San Rafael Reef, off exit 149 of I-70

San Rafael Reef, off exit 149 of I-70

Saturday morning I was debating for some time if I should drive back and see what I had missed. I stopped by the visitor center and decided to drive back 50 miles and than drive on to see the arches. I set a new record; it took me four hours to drive the 50 miles going back west! That’s how much there was to see and I didn’t miss a turnout to take pictures. Going back east took only one hour. This area is absolutely mind blowing, amazing, unbelievable, fascinating, did I mention mind blowing? Only Mother Nature can create something this beautiful. The mountains were white with red, yellow, green, round or rugged, some looked wind blown in one direction, just unbelievable. Never mind the canyons. Great area for hiking and rock climbing. I am sooooooo glad I went back.

I-70 east bound thru the San Rafael Reef.

I-70 east bound thru the San Rafael Reef.

East of Green River, the mountains got smaller, more like big sand piles with little bushes.   I turned south to go to the Arches National Park. Without much notice, the earth turned red and the mountains and rocks were deep red. The sunlight was perfect afternoon light when I got to the park. I had little more than 3 hours until sunset. I picked up a map and brochure at the visitor center. The brochure indicated which areas would be best photographed in the morning or afternoon, very helpful. Unfortunately, some of the arches could only be reached on foot. Two hour round trip hike, considered strenuous. It was 95F/35C and I was not up to the challenge. So I did the car thing, stopped where possible and walked in some cases. I

Horseshoe Bend, detail, in the San Rafael Swell north of I-70 west of exit 131.

Horseshoe Bend, detail, in the San Rafael Swell north of I-70 west of exit 131.

would like to come back to this place and spend more time exploring. Some of the rocks looked perfectly round, others looked like skinny walls. Do you remember making sand castles at the beach out of very wet sand? Letting the sand drip through your fingers. Some of the rocks looked like that. If you didn’t make those sand castles, cow manure drops in a similar fashion. All of the rocks, pinnacles and mountains were really, really red. I had only enough time to see one of the arches and a place called Windows. Rocks with giant holes. Unfortunately, there were again those people around. Luckily, not anywhere as bad as in Yellowstone.

Eagle Canyon - San Rafael Swell, I-70 exit 116.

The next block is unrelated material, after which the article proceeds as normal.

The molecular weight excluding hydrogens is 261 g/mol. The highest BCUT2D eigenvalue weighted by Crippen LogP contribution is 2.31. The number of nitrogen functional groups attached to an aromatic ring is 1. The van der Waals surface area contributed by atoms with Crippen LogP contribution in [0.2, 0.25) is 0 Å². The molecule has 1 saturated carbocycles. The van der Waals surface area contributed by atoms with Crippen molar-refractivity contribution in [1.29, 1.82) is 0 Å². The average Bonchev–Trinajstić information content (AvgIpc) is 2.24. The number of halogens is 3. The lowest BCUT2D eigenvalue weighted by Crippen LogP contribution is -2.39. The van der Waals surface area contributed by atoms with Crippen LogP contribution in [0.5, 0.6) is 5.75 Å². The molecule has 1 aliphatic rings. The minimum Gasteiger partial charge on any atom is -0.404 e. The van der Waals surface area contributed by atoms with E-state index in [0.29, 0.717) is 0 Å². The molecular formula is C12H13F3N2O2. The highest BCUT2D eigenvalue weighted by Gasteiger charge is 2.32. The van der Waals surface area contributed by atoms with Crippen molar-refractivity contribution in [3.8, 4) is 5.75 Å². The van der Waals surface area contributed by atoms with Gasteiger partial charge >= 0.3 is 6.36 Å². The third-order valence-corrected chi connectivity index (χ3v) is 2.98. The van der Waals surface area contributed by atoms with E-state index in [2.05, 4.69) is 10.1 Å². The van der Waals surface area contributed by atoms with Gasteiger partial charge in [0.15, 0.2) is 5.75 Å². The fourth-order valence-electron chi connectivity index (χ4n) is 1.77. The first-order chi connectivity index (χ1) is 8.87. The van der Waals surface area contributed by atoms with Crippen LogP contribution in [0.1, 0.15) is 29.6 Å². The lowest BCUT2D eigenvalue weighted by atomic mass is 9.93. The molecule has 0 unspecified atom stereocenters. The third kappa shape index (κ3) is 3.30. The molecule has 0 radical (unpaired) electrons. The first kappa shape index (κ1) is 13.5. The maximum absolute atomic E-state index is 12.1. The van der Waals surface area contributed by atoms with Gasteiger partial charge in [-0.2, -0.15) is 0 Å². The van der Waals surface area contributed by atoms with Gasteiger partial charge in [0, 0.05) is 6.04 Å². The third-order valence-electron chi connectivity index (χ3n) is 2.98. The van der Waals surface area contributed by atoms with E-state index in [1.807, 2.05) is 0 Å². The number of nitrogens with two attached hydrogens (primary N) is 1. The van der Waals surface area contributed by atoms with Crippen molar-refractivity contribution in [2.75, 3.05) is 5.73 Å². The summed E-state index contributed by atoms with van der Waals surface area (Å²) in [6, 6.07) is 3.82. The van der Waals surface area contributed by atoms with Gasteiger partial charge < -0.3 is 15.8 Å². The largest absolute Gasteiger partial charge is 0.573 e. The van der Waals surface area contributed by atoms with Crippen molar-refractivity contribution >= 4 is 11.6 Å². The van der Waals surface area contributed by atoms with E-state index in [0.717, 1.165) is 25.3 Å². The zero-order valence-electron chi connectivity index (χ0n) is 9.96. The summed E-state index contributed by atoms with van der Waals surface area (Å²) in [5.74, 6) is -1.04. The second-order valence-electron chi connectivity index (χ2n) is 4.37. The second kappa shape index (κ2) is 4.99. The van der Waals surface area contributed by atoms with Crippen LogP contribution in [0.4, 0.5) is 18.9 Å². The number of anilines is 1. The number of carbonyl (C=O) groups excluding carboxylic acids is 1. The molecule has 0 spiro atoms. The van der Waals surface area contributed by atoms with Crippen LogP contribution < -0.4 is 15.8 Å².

Eagle Canyon – San Rafael Swell, I-70 exit 116.

Spent the night at the KOA in Moab. What a lousy night it was, couldn’t fall asleep and than woke up at 3 AM with the wind howling. The tent held up well, but when you are laying there and the wind is pressing against the walls of the tent you feel a little vulnerable. It was otherwise a beautiful night, the noon shone brightly, the stars were out in full force and it was warm, even at 3 AM.

Well, the next morning I was dead tired, coffee helped only moderately. I decided against seeing anymore of the sites in the area, would have been a waste on me. I headed for the Colorado border. After seeing so much amazing landscape, Colorado just couldn’t hold a candle to it or is it a light?

Arches National Park - Park Avenue

Arches National Park – Park Avenue

The mountains had moved closer to the road, no more wide open spaces. It is almost a blur to me, I was too tired and all I wanted was to get to a campsite and even more so, I want to get home! I remember a line of trees on top of a mountain ridge, looked kind of neat. The western part of Colorado was not anywhere as green and lush as I thought it would be. Still looked a little rugged. I had to drive over two major passes, one was around 7,000’ high and the other, Monarch Pass, measured over 11,000’. Coming down the first pass I looked down onto the Blue Mesa Reservoir, sunlight hitting the surrounding mountains, wow. No pullover possibility, no photo. The skies were gray and it rained from time to time. The drive along the Arkansas River was quite beautiful.

Arches National Park - Garden of Eden

Arches National Park – Garden of Eden

That night I was asleep at 9:30 PM. Unfortunately, I woke up with a nasty headache. I had no interest in seeing much of anything. I was in Cañon City, known for its Supermax prison…

After an amazingly good breakfast, veggie omelet with fresh! veggies I drove towards the Kansas border. I will be taking highway 50 all the way east.